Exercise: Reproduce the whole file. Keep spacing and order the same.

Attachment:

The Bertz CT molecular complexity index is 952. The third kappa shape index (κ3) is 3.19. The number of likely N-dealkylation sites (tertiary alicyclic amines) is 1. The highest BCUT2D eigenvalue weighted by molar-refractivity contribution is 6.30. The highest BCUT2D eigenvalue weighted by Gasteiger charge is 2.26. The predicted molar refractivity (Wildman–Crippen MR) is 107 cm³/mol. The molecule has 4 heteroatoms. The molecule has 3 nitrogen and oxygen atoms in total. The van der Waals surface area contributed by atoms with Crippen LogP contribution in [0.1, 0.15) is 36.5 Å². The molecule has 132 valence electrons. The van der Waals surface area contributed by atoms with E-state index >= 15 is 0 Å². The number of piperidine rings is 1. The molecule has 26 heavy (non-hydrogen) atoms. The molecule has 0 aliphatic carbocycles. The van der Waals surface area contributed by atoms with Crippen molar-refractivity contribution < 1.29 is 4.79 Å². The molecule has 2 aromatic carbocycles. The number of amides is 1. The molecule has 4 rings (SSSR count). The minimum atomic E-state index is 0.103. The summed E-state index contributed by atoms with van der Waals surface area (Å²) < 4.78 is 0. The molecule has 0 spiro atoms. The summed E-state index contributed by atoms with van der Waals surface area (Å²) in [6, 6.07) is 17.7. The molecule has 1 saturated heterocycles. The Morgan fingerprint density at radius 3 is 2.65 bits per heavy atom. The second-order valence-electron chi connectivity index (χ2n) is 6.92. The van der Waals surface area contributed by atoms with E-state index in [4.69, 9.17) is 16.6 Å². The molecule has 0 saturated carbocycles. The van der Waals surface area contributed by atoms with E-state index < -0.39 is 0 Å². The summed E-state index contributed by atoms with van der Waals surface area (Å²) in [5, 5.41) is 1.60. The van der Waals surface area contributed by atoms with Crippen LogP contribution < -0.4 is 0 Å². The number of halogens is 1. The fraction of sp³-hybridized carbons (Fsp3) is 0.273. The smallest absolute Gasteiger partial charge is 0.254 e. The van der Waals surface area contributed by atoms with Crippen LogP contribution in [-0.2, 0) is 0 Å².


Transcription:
The Bertz CT molecular complexity index is 952. The third kappa shape index (κ3) is 3.19. The number of likely N-dealkylation sites (tertiary alicyclic amines) is 1. The highest BCUT2D eigenvalue weighted by molar-refractivity contribution is 6.30. The highest BCUT2D eigenvalue weighted by Gasteiger charge is 2.26. The predicted molar refractivity (Wildman–Crippen MR) is 107 cm³/mol. The molecule has 4 heteroatoms. The molecule has 3 nitrogen and oxygen atoms in total. The van der Waals surface area contributed by atoms with Crippen LogP contribution in [0.1, 0.15) is 36.5 Å². The molecule has 132 valence electrons. The van der Waals surface area contributed by atoms with E-state index >= 15 is 0 Å². The number of piperidine rings is 1. The molecule has 26 heavy (non-hydrogen) atoms. The molecule has 0 aliphatic carbocycles. The van der Waals surface area contributed by atoms with Crippen molar-refractivity contribution < 1.29 is 4.79 Å². The molecule has 2 aromatic carbocycles. The number of amides is 1. The molecule has 4 rings (SSSR count). The minimum atomic E-state index is 0.103. The summed E-state index contributed by atoms with van der Waals surface area (Å²) < 4.78 is 0. The molecule has 0 spiro atoms. The summed E-state index contributed by atoms with van der Waals surface area (Å²) in [6, 6.07) is 17.7. The molecule has 1 saturated heterocycles. The Morgan fingerprint density at radius 3 is 2.65 bits per heavy atom. The second-order valence-electron chi connectivity index (χ2n) is 6.92. The van der Waals surface area contributed by atoms with E-state index in [4.69, 9.17) is 16.6 Å². The molecule has 0 saturated carbocycles. The van der Waals surface area contributed by atoms with E-state index < -0.39 is 0 Å². The summed E-state index contributed by atoms with van der Waals surface area (Å²) in [5, 5.41) is 1.60. The van der Waals surface area contributed by atoms with Crippen LogP contribution < -0.4 is 0 Å². The number of halogens is 1. The fraction of sp³-hybridized carbons (Fsp3) is 0.273. The smallest absolute Gasteiger partial charge is 0.254 e. The van der Waals surface area contributed by atoms with Crippen LogP contribution in [-0.2, 0) is 0 Å².